Why is conventional opinion so quick to assume that the American people lack the imagination and initiative to get creative if insurance schemes get scrambled overnight?
To succeed in their attempts to repeal and replace Obamacare—and avoid a midterm drubbing—Republicans must correct the terms of the debate, soon and without wonkiness.
I’m paying for an insurance plan that doesn’t cover the doctors I need to see—and I end up paying for most costs out of pocket anyway. And there’s no way out.
Apparently Harry Reid forgot to heed Hillary Clinton’s warning about fake news, because the idea that thousands of people die from lack of health insurance is preposterous.
There are many reasons conservatives should not remain fixated on the number of people with health insurance when designing an Obamacare alternative.
Perhaps unsurprisingly, the media has thus far viewed the debate on an Obamacare replacement entirely through one liberal policy frame: How many people have health insurance cards.
There is a little-noticed flaw in seeking to vindicate Obamacare by focusing on those with pre-existing conditions. It’s called ‘health insurance does not equal health care.’
If the Obamacare exchange plans are so good, why haven’t liberal elites purchased one?
My 96-percent increase in premiums is a useful, unvarnished look at Obamacare’s effects.
After the election, the Republicans will have a chance to effectively finish off Obamacare. They should take it.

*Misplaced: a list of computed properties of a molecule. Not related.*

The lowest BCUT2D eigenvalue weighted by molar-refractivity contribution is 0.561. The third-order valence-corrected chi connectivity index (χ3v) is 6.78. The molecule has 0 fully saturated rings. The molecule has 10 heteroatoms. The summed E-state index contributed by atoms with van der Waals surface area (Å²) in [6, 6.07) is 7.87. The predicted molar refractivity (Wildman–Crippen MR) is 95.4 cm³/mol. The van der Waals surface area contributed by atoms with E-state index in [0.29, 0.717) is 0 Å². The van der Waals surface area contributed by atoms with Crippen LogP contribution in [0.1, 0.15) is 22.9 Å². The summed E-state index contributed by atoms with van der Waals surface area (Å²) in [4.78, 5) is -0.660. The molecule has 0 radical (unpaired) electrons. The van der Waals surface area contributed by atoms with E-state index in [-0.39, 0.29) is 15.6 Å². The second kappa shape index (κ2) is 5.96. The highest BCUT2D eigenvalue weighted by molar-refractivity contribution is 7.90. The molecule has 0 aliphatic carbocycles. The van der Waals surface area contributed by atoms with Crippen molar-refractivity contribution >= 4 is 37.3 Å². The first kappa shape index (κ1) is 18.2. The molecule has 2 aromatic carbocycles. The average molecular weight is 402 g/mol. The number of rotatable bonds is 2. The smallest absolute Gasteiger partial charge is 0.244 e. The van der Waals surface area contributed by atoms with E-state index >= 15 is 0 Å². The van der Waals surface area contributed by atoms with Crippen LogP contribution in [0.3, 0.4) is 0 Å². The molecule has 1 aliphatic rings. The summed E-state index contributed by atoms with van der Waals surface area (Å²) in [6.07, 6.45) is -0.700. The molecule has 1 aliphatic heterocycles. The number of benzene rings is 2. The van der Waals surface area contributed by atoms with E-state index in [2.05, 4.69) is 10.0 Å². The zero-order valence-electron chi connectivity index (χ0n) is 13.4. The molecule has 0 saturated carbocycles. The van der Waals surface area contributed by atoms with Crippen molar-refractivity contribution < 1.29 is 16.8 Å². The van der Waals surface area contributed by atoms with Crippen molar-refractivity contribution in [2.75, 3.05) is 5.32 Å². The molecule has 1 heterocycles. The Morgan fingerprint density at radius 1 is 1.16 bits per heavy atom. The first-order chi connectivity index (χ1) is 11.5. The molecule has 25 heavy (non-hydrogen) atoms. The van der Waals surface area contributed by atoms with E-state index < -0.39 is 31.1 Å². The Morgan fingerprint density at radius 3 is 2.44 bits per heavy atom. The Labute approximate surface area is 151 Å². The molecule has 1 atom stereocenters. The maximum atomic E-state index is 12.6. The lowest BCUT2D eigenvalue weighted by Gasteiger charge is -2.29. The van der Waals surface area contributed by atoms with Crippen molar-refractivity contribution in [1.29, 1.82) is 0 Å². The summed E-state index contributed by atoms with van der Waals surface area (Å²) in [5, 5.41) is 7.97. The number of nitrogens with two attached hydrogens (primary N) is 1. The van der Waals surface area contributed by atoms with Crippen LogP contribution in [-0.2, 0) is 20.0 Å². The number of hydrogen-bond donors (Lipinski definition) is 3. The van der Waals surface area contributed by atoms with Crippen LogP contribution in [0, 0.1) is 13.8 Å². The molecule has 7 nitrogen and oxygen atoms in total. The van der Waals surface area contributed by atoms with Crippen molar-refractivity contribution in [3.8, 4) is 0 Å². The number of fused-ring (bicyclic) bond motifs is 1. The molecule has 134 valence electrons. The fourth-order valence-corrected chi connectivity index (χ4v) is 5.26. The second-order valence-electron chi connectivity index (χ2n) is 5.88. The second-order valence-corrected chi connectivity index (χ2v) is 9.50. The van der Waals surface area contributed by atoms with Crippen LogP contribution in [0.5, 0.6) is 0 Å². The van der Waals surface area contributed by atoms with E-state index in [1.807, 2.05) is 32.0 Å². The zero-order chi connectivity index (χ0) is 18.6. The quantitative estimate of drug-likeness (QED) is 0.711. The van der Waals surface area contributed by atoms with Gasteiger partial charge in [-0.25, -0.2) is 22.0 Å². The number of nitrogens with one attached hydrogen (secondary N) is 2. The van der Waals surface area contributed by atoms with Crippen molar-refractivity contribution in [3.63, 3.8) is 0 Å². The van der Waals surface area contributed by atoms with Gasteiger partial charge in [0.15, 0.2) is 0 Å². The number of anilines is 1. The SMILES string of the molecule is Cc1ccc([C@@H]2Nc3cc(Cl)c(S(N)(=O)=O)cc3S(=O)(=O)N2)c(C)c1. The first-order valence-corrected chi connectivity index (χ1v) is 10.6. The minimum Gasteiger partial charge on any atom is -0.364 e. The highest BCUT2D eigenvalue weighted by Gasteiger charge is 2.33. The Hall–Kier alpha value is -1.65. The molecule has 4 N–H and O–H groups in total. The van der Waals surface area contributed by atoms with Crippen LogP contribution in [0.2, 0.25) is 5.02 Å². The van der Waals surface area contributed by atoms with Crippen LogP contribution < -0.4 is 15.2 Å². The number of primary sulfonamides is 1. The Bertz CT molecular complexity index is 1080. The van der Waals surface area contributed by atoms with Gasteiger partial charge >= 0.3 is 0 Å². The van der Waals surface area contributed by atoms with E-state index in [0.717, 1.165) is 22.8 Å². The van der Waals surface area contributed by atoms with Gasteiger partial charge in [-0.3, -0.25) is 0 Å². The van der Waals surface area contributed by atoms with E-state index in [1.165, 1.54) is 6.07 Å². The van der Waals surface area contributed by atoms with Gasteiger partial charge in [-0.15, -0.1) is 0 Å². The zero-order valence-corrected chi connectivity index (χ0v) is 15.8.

To say that Congress should have to write bailout checks to insurers as a result of President Obama’s lawbreaking quite literally adds injury to insult.
Whether government runs all of health care is less material than whether government pays for all of health care. The latter will lead to the former.
Here are three reasons Republicans should not help Democrats ‘fix’ their abomination of a law, but instead replace it with a sensible one that depends on human initiative.
Sound bites often prevent an honest dialogue about the causes of high drug prices and the consequences of government intervention.
On average, patients spend 121 minutes waiting and traveling to enjoy a paltry eight minutes of face time with their doctor during appointments.
Watch out for five misguided attacks to persuade the public that government intervention in the pharmaceutical industry is necessary. Actually, it will make things worse.
Your doctor could go broke if he looks at you for longer than a ‘Scrubs’ episode.
We belong to a growing minority of American patients who not only lack health insurance—we like lacking it, and we like the health care we buy, too.
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